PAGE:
BY JAMES FARRELL
The parking lot of St. Mary’s Healthcare System for Children in Bayside was alive with music, dancing, face painting and pumpkin decorating on Sunday morning as the hospital hosted its first annual Autumn Festival fundraiser.
The event was open to children living in the hospital and families from the surrounding community and all proceeds went toward St. Mary’s programs and services, which focus on long-term and rehabilitative care. By the end of the day, the hospital had raised more than $6,000, according to spokeswoman Jennifer Burner Barden.
At the festival, children danced along with Zumba instructors to Chubby Checker’s “The Twist” and Pharrell Williams’ “Happy.” Others sat around tables with other children, putting faces on pumpkins, while others made arts and crafts. Panera Bread and Nabisco donated food and Mr. Met made an appearance.
The Autumn Festival is a new event for St. Mary’s, which typically hosts several small events throughout the year and an annual walk event in the spring, according to Victoria Falcone, the manager of strategic partnerships at St. Mary’s. The new tradition aims to provide the children at St. Mary’s with a sense of normalcy and an opportunity to celebrate the fall with neighbors and community members.
“Our kids don’t go to a normal school, they don’t have those fall festivals or book sales or bake sales, so I figured to combine all of that and do it during the fall time,” Falcone said. “It’s something that they would get if they didn’t live here.”
Children at St. Mary’s can often be cooped up inside for long periods of time as they recover from illnesses or go through rehabilitation while living in the hospital, according to Dr. Edwin Simpser, the president and CEO of St. Mary’s. Events such as the Autumn Festival help give them opportunities to enjoy the outdoors and interact with people outside the walls of St. Mary’s.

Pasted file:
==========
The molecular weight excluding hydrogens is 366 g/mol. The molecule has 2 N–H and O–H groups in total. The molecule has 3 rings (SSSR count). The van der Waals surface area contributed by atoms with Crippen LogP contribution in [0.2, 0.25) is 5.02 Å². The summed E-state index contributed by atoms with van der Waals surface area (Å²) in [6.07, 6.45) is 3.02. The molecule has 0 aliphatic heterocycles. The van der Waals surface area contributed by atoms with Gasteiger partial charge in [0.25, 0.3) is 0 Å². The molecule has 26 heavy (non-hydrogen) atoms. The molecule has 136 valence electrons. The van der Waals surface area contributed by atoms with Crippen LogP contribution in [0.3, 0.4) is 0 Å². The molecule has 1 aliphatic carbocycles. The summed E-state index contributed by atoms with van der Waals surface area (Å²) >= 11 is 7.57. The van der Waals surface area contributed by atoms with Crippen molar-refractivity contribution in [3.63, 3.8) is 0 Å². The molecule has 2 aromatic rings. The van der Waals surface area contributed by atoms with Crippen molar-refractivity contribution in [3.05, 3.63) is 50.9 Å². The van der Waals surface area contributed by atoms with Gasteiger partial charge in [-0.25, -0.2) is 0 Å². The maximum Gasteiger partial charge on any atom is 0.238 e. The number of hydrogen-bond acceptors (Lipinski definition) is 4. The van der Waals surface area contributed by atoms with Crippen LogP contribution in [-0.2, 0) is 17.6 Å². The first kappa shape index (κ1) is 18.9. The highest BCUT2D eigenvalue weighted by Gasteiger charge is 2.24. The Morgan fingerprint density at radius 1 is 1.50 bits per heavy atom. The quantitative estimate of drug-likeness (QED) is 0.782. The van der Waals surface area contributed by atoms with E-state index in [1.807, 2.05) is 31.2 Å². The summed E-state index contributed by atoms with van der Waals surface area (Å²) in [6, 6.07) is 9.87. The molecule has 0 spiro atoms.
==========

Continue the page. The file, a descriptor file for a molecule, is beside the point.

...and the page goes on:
“We have some kids who are here from months to years as inpatients, and even the kids that we take care of at home—we take care of a lot of kids at home—some of them don’t get out very much, some don’t get to interact with a lot of people,” he said. “It’s just great for them. It’s stimulating. We need that kind of stimulation.”
Helping maintain a positive attitude can also help with the recovery process, Simpser added.
Fernando Whitehead, a child going through rehabilitation at the hospital, was enjoying his time decorating a pumpkin at a table filled with colorful stickers, felt and other decorations. When asked about his artistic vision for the pumpkin he was decorating, Fernando said that he wasn’t sure, but added, “It looks good so far.”
He was excited to be spending the day out in the crisp autumn air.
“You get to go outside and there are more things to do,” he said.
His mother, Natalie Whitehead, was also happy to see him out and about, adding that he has spent a month in rehab at St. Mary’s.
“The fact that he can come outside and do this, it’s different,” she said. “It’s a different experience for everyone here.”
When asked what his favorite part of the day was, his mother held up a half-eaten helping of cotton candy.
“And next, the pumpkin,” she added.
Reach James Farrell at (718) 357-7400 x 127, jfarrell @queenstribune.com or @farrellj329.